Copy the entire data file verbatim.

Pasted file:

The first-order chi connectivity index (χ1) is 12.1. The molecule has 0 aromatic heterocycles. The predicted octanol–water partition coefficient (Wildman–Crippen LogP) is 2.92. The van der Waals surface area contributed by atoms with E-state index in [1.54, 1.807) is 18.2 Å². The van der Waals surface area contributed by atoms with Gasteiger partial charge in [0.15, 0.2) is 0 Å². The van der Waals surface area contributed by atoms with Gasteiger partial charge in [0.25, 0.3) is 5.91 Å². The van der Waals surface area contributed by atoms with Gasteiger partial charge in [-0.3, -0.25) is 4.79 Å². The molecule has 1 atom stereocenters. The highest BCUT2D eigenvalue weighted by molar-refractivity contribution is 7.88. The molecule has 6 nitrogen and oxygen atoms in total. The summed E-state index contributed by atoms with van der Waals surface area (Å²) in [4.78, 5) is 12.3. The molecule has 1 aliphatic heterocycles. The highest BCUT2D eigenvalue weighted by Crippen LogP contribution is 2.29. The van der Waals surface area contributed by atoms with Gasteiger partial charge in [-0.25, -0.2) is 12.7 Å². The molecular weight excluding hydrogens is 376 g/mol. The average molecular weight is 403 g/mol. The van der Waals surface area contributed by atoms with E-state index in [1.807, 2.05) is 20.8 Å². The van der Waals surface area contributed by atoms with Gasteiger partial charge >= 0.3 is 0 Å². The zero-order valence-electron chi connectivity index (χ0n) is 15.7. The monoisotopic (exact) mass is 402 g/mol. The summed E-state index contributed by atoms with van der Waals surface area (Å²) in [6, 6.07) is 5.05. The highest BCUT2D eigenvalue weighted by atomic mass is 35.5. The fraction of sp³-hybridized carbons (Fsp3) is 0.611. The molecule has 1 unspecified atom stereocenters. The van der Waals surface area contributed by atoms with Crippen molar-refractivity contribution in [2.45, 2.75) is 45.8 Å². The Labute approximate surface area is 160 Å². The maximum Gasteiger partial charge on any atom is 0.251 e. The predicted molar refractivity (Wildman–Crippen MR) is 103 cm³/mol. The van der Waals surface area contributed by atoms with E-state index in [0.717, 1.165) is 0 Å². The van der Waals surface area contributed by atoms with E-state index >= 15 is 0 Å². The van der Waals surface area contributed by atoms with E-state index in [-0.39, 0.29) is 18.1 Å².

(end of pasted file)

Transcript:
The first-order chi connectivity index (χ1) is 12.1. The molecule has 0 aromatic heterocycles. The predicted octanol–water partition coefficient (Wildman–Crippen LogP) is 2.92. The van der Waals surface area contributed by atoms with E-state index in [1.54, 1.807) is 18.2 Å². The van der Waals surface area contributed by atoms with Gasteiger partial charge in [0.15, 0.2) is 0 Å². The van der Waals surface area contributed by atoms with Gasteiger partial charge in [0.25, 0.3) is 5.91 Å². The van der Waals surface area contributed by atoms with Gasteiger partial charge in [-0.3, -0.25) is 4.79 Å². The molecule has 1 atom stereocenters. The highest BCUT2D eigenvalue weighted by molar-refractivity contribution is 7.88. The molecule has 6 nitrogen and oxygen atoms in total. The summed E-state index contributed by atoms with van der Waals surface area (Å²) in [4.78, 5) is 12.3. The molecule has 1 aliphatic heterocycles. The highest BCUT2D eigenvalue weighted by Crippen LogP contribution is 2.29. The van der Waals surface area contributed by atoms with Gasteiger partial charge in [-0.25, -0.2) is 12.7 Å². The molecular weight excluding hydrogens is 376 g/mol. The average molecular weight is 403 g/mol. The van der Waals surface area contributed by atoms with E-state index in [1.807, 2.05) is 20.8 Å². The van der Waals surface area contributed by atoms with Gasteiger partial charge >= 0.3 is 0 Å². The zero-order valence-electron chi connectivity index (χ0n) is 15.7. The monoisotopic (exact) mass is 402 g/mol. The summed E-state index contributed by atoms with van der Waals surface area (Å²) in [6, 6.07) is 5.05. The highest BCUT2D eigenvalue weighted by atomic mass is 35.5. The fraction of sp³-hybridized carbons (Fsp3) is 0.611. The molecule has 1 unspecified atom stereocenters. The van der Waals surface area contributed by atoms with Crippen molar-refractivity contribution in [2.45, 2.75) is 45.8 Å². The Labute approximate surface area is 160 Å². The maximum Gasteiger partial charge on any atom is 0.251 e. The predicted molar refractivity (Wildman–Crippen MR) is 103 cm³/mol. The van der Waals surface area contributed by atoms with E-state index in [0.717, 1.165) is 0 Å². The van der Waals surface area contributed by atoms with E-state index >= 15 is 0 Å². The van der Waals surface area contributed by atoms with E-state index in [-0.39, 0.29) is 18.1 Å².